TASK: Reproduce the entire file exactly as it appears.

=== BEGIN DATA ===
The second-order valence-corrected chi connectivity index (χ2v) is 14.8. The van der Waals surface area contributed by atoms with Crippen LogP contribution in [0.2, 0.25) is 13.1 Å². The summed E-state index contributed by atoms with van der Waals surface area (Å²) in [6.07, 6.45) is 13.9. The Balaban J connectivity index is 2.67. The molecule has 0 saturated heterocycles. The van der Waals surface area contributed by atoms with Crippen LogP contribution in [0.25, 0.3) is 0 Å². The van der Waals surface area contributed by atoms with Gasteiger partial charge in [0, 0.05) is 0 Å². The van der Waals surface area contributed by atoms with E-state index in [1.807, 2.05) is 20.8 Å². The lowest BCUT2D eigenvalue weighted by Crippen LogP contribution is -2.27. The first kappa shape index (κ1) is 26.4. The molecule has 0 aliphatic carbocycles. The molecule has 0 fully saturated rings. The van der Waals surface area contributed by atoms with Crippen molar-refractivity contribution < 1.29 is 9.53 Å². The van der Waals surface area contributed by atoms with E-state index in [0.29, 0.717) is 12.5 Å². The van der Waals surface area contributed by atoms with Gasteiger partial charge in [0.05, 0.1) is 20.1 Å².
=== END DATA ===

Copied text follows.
The second-order valence-corrected chi connectivity index (χ2v) is 14.8. The van der Waals surface area contributed by atoms with Crippen LogP contribution in [0.2, 0.25) is 13.1 Å². The summed E-state index contributed by atoms with van der Waals surface area (Å²) in [6.07, 6.45) is 13.9. The Balaban J connectivity index is 2.67. The molecule has 0 saturated heterocycles. The van der Waals surface area contributed by atoms with Crippen LogP contribution in [0.25, 0.3) is 0 Å². The van der Waals surface area contributed by atoms with Gasteiger partial charge in [0, 0.05) is 0 Å². The van der Waals surface area contributed by atoms with E-state index in [1.807, 2.05) is 20.8 Å². The lowest BCUT2D eigenvalue weighted by Crippen LogP contribution is -2.27. The first kappa shape index (κ1) is 26.4. The molecule has 0 aliphatic carbocycles. The molecule has 0 fully saturated rings. The van der Waals surface area contributed by atoms with Crippen molar-refractivity contribution < 1.29 is 9.53 Å². The van der Waals surface area contributed by atoms with E-state index in [0.29, 0.717) is 12.5 Å². The van der Waals surface area contributed by atoms with Gasteiger partial charge in [0.05, 0.1) is 20.1 Å².